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10 Things To Know About Black Panther Before Captain America: Civil War

Joe and Anthony Russo’s Captain America: Civil War introduces two extremely important superheroes to the Marvel Cinematic Universe. One of them is Spider-Man, who is not only one of the most popular comic book characters in the world, but has already been at the center of five of his own movies. The other character, however, is T’Challa a.k.a. Black Panther – a hero making his live-action debut in the blockbuster who isn’t terribly well-known amongst mass audiences.

The good news is that Captain America: Civil War provides Black Panther with a tremendous introduction, and movie-goers will love with him and Chadwick Boseman’s performance. That being said, with the film now less than a week from hitting theaters domestically, we thought it would be a good idea to provide some background about the history of the character, and what you can expect from him in the upcoming feature.

Black Panther

He hails from Wakanda

You really can’t start to fully understand Black Panther until you know about where he comes from. The country that T’Challa calls home is Wakanda, a small nation located on the west side of Africa. You may recognize the name from The Avengers: Age of Ultron - specifically the scene where Mark Ruffalo’s hyper-intelligent Bruce Banner finds himself struggling to pronounce it. Why is this? Because Wakanda is an incredibly reclusive country that has managed to distance itself from the world to the point where some people don’t even know it exists. Thanks to its incredibly rich resources (which we will get more into later), there is no human society on Earth that can match it in terms of technological advancement, and somethings work radically different there than anywhere else on Earth. Of course, it’s important to note that T’Challa is no ordinary citizen of this very special place…

Black Panther

He is a king

Unlike Peter Parker, Matt Murdock, or hundreds of other Marvel heroes, T’Challa isn’t an ordinary guy when he takes off his superhero costume. Rather, he is a member of the royal family of Wakanda, and was a prince up until the assassination of his father, T’Chaka (again, more on that later). He has since reigned as the king of the African nation, and remains one of the only costumed characters who also happens to be a head of state. As you would imagine, this has a very important influence on his various adventures and storylines, as he goes into every scenario as not only a person trying to fight for good on a global scale, but also the number one representative of his entire country. Of course, it’s important to note that being the Black Panther and the King of Wakanda are positions that actually go hand-in-hand.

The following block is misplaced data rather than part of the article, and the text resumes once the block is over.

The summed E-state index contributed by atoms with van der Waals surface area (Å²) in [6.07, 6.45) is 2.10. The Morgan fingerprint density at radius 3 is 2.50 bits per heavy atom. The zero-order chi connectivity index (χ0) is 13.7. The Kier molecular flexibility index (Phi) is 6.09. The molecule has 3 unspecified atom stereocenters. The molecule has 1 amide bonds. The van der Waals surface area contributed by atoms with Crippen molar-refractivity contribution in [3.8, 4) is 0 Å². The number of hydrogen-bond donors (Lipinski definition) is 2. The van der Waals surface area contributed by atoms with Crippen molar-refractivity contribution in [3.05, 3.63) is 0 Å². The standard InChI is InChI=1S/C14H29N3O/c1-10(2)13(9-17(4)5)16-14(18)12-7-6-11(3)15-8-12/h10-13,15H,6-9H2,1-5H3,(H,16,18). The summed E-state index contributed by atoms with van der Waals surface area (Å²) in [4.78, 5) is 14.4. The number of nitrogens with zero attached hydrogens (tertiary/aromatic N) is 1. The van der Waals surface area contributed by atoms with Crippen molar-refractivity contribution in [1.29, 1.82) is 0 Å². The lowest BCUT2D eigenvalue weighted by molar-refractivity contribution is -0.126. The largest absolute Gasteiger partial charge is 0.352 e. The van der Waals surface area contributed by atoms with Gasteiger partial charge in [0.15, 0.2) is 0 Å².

Black Panther

The Black Panther is the greatest warrior of Wakanda

T’Challa is the first Black Panther who will be introduced in live-action, and was the first to appear in Marvel Comics, but he is far from the first man to carry that mantle. In Wakanda, the Black Panther is a title that has been passed down through multiple generations of the country’s leaders who have gone through a special rite of passage to earn it. After the death of his father, T’Challa went through these trials as a young man, and earned the right to be called his nation’s greatest warrior and sworn protector. Without spoiling anything, this whole bit is slightly tweaked in Captain America: Civil War, as T’Challa is actually still a prince when we meet him in the Marvel Cinematic Universe, but the significance of the position of Black Panther within Wakanda is exactly the same as it is in the comics.

Black Panther

Wakanda is packed with Vibranium

Marvel Cinematic Universe fans are already well-versed on the metal known as Vibranium. Captain America’s famous shield is made of the incredibly rare material, which has incredible properties such as the ability to absorb energy. Like the nation of Wakanda itself, very few people even know Vibranium is a thing – but the African country actually has tons of the stuff. The reason why Wakanda is so secretive is because it was the landing spot for a meteorite made of Vibranium, and after being discovered it was determined by chieftains that the metal must be kept a secret. Scientific research into its many different uses was what led the civilization to be more advanced than the rest of humanity. Vibranium is obviously a very important part of T’Challa’s political life, given that it has a huge impact on the economy and day-to-day life, but the material also happens to be very important to his role as Black Panther.

Black Panther

His costume is entirely made of Vibranium

While watching Captain America: Civil War, you may notice that there is a certain glean on Black Panther’s costume when he’s standing in the light the right way. You wouldn’t expect this from black fabric – but that’s because Black Panther’s costume isn’t made of a normal fabric. It’s actually woven entirely out of Vibranium – which basically means he’s as protected at all times on the level that he would be if he were hiding in a pile of Captain America shields. The material also provides him with some great offensive capabilities, as he has retractable Vibranium claws built into the gloves. Thanks to years of specialized training, T’Challa is a formidable force for his enemies even when he’s not wearing his Black Panther costume, but the outfit basically enhances all of his abilities, and when he has it on you definitely want to be fighting on his side.